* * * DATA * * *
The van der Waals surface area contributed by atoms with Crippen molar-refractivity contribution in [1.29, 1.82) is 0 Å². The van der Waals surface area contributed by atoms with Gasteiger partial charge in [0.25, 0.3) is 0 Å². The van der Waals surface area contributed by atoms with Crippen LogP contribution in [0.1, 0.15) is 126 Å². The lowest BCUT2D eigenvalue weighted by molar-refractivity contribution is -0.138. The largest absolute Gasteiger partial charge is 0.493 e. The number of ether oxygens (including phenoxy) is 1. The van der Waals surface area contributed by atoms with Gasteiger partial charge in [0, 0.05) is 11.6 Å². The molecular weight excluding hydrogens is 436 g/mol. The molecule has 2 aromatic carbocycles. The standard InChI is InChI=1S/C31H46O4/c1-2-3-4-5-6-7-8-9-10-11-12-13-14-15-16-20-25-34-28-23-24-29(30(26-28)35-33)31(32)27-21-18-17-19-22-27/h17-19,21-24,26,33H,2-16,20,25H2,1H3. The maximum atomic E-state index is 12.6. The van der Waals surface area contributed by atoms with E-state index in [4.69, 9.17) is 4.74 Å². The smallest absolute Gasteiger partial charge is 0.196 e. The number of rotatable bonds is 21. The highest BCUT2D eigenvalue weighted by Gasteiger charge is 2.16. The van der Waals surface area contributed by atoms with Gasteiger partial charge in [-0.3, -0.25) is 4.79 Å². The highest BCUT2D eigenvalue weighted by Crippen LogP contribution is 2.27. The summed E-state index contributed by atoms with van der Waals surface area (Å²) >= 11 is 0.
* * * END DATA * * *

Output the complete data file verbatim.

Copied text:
The van der Waals surface area contributed by atoms with Crippen molar-refractivity contribution in [1.29, 1.82) is 0 Å². The van der Waals surface area contributed by atoms with Gasteiger partial charge in [0.25, 0.3) is 0 Å². The van der Waals surface area contributed by atoms with Crippen LogP contribution in [0.1, 0.15) is 126 Å². The lowest BCUT2D eigenvalue weighted by molar-refractivity contribution is -0.138. The largest absolute Gasteiger partial charge is 0.493 e. The number of ether oxygens (including phenoxy) is 1. The van der Waals surface area contributed by atoms with Gasteiger partial charge in [0, 0.05) is 11.6 Å². The molecular weight excluding hydrogens is 436 g/mol. The molecule has 2 aromatic carbocycles. The standard InChI is InChI=1S/C31H46O4/c1-2-3-4-5-6-7-8-9-10-11-12-13-14-15-16-20-25-34-28-23-24-29(30(26-28)35-33)31(32)27-21-18-17-19-22-27/h17-19,21-24,26,33H,2-16,20,25H2,1H3. The maximum atomic E-state index is 12.6. The van der Waals surface area contributed by atoms with E-state index in [4.69, 9.17) is 4.74 Å². The smallest absolute Gasteiger partial charge is 0.196 e. The number of rotatable bonds is 21. The highest BCUT2D eigenvalue weighted by Gasteiger charge is 2.16. The van der Waals surface area contributed by atoms with Gasteiger partial charge in [-0.3, -0.25) is 4.79 Å². The highest BCUT2D eigenvalue weighted by Crippen LogP contribution is 2.27. The summed E-state index contributed by atoms with van der Waals surface area (Å²) >= 11 is 0.